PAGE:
P.27 'Within the hour ... the valley of the Queens was below me.’
P.33 ‘Twenty kilometres north the road hugged the river.’
P.37 ‘The ‘Magnificent Seven’ was the name we gave our little group...’
P.37 In Aswan: the front carrier gets a final adjustment before Nubia.
P.38 'Arie, (on the right), and Alain would depart first...'
P.47 Aswan (Syene) receding, 'we lashed our bikes to the rail for the two night trip.'
P.48 ‘... watching their Muslim countrymen face Mecca.’
P.52. ‘...the most amazing engineering-archeological rescue... ’
P.52 ‘I first saw Abu Simbel... through the toilet porthole.’
P.54 ‘... and I was surprised to feel a wonderful sense of readiness...’
P.54 ‘The (chai) shack boasted a shining new siding of corrugated tin.’
P.56 In Wadi Halfa, negotiating with the truck driver.
P.60 ‘It was 1,800km to Juba...that felt a long way... ’
P.60 'All settlements had at least one large earthenware (water) urn...'
P.65 Ismail, his wives and friends outside their home in Nubia.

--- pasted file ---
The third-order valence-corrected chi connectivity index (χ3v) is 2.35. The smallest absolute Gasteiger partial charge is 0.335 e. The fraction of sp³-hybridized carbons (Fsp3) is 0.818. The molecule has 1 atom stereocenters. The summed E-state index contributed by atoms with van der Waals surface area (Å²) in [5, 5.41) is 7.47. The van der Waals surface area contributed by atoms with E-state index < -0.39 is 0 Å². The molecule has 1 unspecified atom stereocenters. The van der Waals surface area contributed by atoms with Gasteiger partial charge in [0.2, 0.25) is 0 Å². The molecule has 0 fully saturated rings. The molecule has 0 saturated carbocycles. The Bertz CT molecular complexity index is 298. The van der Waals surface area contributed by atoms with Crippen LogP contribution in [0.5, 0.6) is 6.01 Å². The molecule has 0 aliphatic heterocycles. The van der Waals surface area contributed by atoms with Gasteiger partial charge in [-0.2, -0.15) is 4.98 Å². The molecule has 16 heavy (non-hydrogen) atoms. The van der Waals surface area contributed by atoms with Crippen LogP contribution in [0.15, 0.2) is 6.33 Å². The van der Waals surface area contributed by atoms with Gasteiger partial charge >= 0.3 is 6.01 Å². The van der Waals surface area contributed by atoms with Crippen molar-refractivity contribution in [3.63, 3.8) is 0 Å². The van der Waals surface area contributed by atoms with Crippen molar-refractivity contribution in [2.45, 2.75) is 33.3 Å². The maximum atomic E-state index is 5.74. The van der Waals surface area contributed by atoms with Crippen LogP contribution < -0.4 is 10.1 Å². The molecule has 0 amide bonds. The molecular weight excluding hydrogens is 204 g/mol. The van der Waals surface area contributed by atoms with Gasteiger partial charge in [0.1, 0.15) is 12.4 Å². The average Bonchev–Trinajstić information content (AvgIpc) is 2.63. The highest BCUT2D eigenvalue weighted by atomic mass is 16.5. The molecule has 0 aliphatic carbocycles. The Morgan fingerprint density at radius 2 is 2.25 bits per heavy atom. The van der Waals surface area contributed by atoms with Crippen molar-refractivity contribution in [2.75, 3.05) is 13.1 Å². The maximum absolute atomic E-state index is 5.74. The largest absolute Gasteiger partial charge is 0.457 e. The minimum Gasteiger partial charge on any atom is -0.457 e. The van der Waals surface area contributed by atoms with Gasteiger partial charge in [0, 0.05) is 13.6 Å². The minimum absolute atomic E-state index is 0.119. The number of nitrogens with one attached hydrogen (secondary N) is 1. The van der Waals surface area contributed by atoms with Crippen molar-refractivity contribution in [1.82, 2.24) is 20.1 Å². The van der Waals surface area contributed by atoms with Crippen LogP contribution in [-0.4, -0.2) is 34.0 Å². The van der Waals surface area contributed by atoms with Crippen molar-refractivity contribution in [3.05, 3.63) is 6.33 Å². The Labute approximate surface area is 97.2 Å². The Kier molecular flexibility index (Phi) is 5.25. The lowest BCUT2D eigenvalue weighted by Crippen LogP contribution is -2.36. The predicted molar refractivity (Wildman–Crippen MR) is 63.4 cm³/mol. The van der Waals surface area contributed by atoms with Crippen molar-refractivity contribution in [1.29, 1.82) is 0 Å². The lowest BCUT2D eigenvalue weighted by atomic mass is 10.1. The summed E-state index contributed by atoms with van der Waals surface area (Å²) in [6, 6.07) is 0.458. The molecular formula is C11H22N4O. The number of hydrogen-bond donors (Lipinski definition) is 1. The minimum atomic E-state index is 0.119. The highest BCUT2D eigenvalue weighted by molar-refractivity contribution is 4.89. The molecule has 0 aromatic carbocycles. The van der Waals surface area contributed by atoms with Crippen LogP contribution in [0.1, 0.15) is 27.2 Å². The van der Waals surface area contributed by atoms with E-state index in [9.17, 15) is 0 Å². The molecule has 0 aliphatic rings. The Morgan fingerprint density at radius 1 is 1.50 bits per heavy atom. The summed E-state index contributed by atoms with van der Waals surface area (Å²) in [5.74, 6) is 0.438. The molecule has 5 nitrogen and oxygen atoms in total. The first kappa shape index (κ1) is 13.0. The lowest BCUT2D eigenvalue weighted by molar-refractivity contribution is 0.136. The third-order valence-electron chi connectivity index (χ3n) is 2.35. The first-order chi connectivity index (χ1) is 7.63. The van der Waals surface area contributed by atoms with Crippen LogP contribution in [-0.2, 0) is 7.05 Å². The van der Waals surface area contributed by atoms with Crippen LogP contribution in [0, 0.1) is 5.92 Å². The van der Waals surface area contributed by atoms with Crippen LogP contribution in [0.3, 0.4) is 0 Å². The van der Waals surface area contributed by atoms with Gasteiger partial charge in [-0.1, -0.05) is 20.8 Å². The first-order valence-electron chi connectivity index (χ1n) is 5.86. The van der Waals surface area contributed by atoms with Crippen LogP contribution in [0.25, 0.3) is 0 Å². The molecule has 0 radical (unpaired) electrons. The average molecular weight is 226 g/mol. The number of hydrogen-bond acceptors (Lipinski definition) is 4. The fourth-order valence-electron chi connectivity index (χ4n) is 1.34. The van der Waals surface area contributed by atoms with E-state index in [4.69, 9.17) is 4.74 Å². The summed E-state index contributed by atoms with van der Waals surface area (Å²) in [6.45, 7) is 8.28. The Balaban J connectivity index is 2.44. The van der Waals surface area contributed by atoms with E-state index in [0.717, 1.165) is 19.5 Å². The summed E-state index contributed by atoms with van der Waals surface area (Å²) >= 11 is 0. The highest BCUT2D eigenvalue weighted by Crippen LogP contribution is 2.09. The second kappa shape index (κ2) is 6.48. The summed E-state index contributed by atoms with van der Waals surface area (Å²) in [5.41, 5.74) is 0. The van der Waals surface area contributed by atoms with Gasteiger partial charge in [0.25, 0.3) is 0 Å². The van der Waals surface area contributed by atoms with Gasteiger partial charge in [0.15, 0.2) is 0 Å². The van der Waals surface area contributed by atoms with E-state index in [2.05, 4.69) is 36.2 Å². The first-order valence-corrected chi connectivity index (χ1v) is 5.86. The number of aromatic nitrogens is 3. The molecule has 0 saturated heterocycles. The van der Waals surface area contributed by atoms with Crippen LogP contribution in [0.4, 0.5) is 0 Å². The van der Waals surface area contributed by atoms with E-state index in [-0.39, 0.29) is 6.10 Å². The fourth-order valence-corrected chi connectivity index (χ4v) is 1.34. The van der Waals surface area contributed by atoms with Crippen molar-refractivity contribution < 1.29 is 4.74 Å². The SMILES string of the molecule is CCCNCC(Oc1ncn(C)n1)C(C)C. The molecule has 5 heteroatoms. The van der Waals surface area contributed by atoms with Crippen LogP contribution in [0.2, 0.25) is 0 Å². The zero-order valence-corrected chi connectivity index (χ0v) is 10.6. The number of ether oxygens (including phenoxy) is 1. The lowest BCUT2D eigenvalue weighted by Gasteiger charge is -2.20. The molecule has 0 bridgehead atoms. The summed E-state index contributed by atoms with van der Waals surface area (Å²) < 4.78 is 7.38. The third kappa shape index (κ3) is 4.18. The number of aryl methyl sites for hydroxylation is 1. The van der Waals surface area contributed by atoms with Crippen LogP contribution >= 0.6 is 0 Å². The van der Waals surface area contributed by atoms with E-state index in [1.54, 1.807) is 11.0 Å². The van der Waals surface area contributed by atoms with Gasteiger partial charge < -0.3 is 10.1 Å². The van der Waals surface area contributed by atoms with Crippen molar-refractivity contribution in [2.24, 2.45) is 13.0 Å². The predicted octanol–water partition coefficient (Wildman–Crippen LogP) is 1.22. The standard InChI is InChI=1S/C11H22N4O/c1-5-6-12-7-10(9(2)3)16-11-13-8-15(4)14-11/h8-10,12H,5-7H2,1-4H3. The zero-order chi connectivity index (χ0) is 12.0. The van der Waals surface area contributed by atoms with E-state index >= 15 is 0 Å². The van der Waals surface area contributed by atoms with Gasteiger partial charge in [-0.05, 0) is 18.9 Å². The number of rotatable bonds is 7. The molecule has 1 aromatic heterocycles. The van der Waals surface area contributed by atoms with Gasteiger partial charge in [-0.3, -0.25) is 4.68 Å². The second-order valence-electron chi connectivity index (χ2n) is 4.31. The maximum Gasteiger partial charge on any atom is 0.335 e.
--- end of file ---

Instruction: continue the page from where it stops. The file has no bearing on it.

P.67 ‘ The teachers name was Akasha...’ (Akasha trying to bend down beside me!)
P.69. ‘By late afternoon my progress was halted by a ... wooden direction sign...’
P.72. ‘In his uncle’s courtyard he pumped up cold water...’ (The curly haired Maher!)
P.73. ‘Feluccas are crafts of great timeless beauty, steeped in the Nile’s DNA’
P.73. ‘Maher’s young brother helped, holding up the ... rear wheel.’
P.76. ‘Something about that moment, something about how she looked...’
P.78 ‘The two fabricators had never worked on a bike before...’
P.80 ‘The irrigated plots were full of working men...’
P.80. ‘Dr Essam, I salute you still...’
P.81. ‘ Five builders beckoned...’
P.84 William and Mary in Dongala with ‘the blackboard’ in ‘The Club’.
P.89 ' The firm track ended a few kilometres out...'
P.92 ‘I passed a dead donkey half buried in sand...’
P.92 ‘...I passed a large area...where small mounds of stone and dry dirt covered the dead.’
P.94 ‘When they reached me I was under a small prickly bush...’
P.96 ‘For much of that late afternoon my right arm ached’
P.100 'Up ahead fifty or sixty camels closed in on our path...'
P.100 The ‘turn-boys’ always at the ready to jump down and dig the truck out.
P.111 'I pushed my little world out into the sand trail...'
P.118 'Ali was a good man and no fool...' (Ali, centre, Kabashi to his right.)
P.123 '... and for the bones of that day I made my way between the rails.'
P. 127 ' ...from the bridges vantage point the Al-Mogran was clearly visible...'
P.133 'We got on right from the start...' (Geoff, always the joker, scratching himself in Khartoum.)
P.142 ‘...at last the great train curved into Nyala.’